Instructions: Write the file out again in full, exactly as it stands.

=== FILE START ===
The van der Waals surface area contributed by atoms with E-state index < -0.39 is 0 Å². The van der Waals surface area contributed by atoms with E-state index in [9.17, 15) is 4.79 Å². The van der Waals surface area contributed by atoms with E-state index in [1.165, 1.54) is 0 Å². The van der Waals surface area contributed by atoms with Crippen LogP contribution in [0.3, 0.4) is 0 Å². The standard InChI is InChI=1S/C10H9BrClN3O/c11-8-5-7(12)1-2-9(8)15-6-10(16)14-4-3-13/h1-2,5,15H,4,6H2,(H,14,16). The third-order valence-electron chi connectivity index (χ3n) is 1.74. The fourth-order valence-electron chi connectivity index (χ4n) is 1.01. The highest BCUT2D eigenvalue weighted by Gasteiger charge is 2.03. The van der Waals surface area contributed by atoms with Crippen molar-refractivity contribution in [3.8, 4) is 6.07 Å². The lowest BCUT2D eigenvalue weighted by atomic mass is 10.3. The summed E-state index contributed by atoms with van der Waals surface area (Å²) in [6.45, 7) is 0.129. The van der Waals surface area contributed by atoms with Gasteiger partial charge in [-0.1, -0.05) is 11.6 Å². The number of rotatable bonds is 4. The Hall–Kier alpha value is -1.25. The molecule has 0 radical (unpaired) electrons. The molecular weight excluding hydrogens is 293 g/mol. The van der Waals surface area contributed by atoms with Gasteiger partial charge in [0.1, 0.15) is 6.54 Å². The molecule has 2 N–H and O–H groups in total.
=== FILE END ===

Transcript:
The van der Waals surface area contributed by atoms with E-state index < -0.39 is 0 Å². The van der Waals surface area contributed by atoms with E-state index in [9.17, 15) is 4.79 Å². The van der Waals surface area contributed by atoms with E-state index in [1.165, 1.54) is 0 Å². The van der Waals surface area contributed by atoms with Crippen LogP contribution in [0.3, 0.4) is 0 Å². The standard InChI is InChI=1S/C10H9BrClN3O/c11-8-5-7(12)1-2-9(8)15-6-10(16)14-4-3-13/h1-2,5,15H,4,6H2,(H,14,16). The third-order valence-electron chi connectivity index (χ3n) is 1.74. The fourth-order valence-electron chi connectivity index (χ4n) is 1.01. The highest BCUT2D eigenvalue weighted by Gasteiger charge is 2.03. The van der Waals surface area contributed by atoms with Crippen molar-refractivity contribution in [3.8, 4) is 6.07 Å². The lowest BCUT2D eigenvalue weighted by atomic mass is 10.3. The summed E-state index contributed by atoms with van der Waals surface area (Å²) in [6.45, 7) is 0.129. The van der Waals surface area contributed by atoms with Gasteiger partial charge in [-0.1, -0.05) is 11.6 Å². The number of rotatable bonds is 4. The Hall–Kier alpha value is -1.25. The molecule has 0 radical (unpaired) electrons. The molecular weight excluding hydrogens is 293 g/mol. The van der Waals surface area contributed by atoms with Gasteiger partial charge in [0.1, 0.15) is 6.54 Å². The molecule has 2 N–H and O–H groups in total.